While a lunar eclipse isn't quite as rare as a solar eclipse, it can still be fairly neat to see. When I witnessed the solar eclipse in August I planned for months on where to go and how to see it. For this lunar eclipse, which occurred on January 30, 2018, I didn't plan as far in advance.
What's special about this lunar eclipse is that it's basically an ultra-rare "Super Blue Blood Moon Eclipse. What that means is there's a lunar eclipse (moon eclipse) that occurs during the second full moon of the month (Blue Moon), and it's also during a point in the orbit when it's very close to earth (Super Moon). The "blood" part comes in because the solar eclipse makes the moon appear red.
Willie and I decided the night before that we would drag our butts out of bed and go photograph it. Since the moon was going to be fairly high in the sky it made things hard for aligning the moon with San Francisco and we opted to stay close to home. Our plan was to try to align the moon with some trees.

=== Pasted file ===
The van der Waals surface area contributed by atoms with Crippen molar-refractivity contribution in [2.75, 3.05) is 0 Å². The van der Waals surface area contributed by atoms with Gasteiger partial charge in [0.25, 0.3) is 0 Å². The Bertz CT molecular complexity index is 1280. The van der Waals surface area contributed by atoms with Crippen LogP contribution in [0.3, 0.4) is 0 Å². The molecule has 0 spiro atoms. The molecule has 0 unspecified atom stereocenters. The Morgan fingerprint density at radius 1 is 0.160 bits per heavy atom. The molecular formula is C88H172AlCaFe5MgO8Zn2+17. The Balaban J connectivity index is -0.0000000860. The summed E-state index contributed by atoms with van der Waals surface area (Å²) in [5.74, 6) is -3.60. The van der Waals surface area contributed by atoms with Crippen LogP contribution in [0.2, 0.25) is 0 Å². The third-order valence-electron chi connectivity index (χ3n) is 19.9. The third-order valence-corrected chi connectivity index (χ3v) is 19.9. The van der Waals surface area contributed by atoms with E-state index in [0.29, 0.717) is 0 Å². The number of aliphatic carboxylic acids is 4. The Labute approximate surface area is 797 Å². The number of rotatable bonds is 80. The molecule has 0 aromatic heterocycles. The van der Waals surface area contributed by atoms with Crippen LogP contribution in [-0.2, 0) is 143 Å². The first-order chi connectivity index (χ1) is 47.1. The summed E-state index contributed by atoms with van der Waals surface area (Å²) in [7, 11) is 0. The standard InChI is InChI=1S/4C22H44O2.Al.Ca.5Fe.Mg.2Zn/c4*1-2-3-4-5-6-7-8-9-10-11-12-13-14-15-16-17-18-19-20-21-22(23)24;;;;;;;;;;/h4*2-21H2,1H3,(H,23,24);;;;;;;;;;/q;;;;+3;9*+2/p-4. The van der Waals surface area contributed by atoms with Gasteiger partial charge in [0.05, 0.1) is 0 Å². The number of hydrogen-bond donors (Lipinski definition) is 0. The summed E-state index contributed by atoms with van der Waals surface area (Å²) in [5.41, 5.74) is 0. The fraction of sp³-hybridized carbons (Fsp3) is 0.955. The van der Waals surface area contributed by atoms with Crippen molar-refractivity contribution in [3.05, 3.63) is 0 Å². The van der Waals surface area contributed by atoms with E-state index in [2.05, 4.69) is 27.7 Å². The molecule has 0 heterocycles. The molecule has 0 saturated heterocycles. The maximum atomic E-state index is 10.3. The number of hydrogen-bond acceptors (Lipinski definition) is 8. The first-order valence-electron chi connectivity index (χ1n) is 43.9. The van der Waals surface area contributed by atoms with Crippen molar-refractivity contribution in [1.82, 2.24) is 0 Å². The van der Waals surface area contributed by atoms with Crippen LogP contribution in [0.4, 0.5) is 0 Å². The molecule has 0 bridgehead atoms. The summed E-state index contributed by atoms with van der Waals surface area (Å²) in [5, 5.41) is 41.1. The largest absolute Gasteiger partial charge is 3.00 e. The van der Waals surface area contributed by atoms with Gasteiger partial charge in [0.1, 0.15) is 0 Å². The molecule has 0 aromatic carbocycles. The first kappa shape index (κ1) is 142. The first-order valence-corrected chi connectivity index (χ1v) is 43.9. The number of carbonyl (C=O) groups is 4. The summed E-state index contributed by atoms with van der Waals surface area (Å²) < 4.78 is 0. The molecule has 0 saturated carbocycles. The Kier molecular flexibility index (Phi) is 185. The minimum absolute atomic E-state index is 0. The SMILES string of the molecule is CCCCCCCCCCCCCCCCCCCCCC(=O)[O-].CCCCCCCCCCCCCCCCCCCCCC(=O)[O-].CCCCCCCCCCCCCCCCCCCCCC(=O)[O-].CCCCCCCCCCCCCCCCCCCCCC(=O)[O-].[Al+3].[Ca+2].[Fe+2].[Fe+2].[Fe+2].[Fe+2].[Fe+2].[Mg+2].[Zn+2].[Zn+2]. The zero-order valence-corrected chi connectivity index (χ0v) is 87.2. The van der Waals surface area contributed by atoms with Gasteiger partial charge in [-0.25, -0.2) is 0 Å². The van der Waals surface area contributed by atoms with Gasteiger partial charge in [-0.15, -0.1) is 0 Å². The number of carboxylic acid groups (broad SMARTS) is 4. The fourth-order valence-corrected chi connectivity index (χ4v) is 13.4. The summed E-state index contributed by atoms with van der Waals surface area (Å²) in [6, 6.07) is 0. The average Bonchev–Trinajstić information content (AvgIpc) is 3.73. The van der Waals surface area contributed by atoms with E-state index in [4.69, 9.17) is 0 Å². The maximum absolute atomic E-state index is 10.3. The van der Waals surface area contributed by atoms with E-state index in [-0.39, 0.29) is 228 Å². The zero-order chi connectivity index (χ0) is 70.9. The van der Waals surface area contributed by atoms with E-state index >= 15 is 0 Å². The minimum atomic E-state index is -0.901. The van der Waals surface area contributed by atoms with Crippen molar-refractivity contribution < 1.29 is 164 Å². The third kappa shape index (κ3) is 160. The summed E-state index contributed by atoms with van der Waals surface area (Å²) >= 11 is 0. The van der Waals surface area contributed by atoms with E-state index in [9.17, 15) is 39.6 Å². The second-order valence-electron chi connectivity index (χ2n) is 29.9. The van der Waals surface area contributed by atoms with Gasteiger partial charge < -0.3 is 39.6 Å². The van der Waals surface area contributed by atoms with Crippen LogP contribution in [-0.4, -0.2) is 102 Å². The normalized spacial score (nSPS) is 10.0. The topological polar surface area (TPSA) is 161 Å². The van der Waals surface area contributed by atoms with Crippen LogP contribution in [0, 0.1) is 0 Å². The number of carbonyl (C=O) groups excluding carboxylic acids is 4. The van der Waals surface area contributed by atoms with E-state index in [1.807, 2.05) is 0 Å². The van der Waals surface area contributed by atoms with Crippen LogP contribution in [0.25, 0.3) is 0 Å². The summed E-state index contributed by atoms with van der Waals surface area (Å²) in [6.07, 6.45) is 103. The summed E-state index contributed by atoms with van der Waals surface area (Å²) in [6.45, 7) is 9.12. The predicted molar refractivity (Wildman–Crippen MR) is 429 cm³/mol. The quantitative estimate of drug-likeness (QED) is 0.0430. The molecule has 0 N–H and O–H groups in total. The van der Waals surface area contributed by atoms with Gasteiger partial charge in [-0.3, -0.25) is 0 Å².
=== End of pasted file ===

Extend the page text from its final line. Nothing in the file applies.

Both of us arrived just before the moon went into total lunar eclipse and we spent almost an hour taking photos of the moon and the sky, while the moon was still too high in the sky to frame with trees. Just before 6am we got into position and waited as the moon finally dropped above the trees and we were able to take a snap. The moon has not been enlarged in photoshop -- this is exactly how my 600mm lens captured the moon. I captured a second, longer exposure to get the foreground to start to be visible and blended the two.
Nikon D800 w/Sigma 150-600mm
Moon: 600mm, f/8, 1.0 sec, ISO 1600
Foreground: f/9, 30 sec, ISO 1600
2018Aaron Meyers PhotographyBay AreaCaliforniaD850JanuaryNikonNikon D850Palo AltoSFSan Francisco BaySilicon Valleyeclipselandscapelunarlunar eclipsemoonnaturenightnight photographyredred moonskytelephotototal lunar eclipse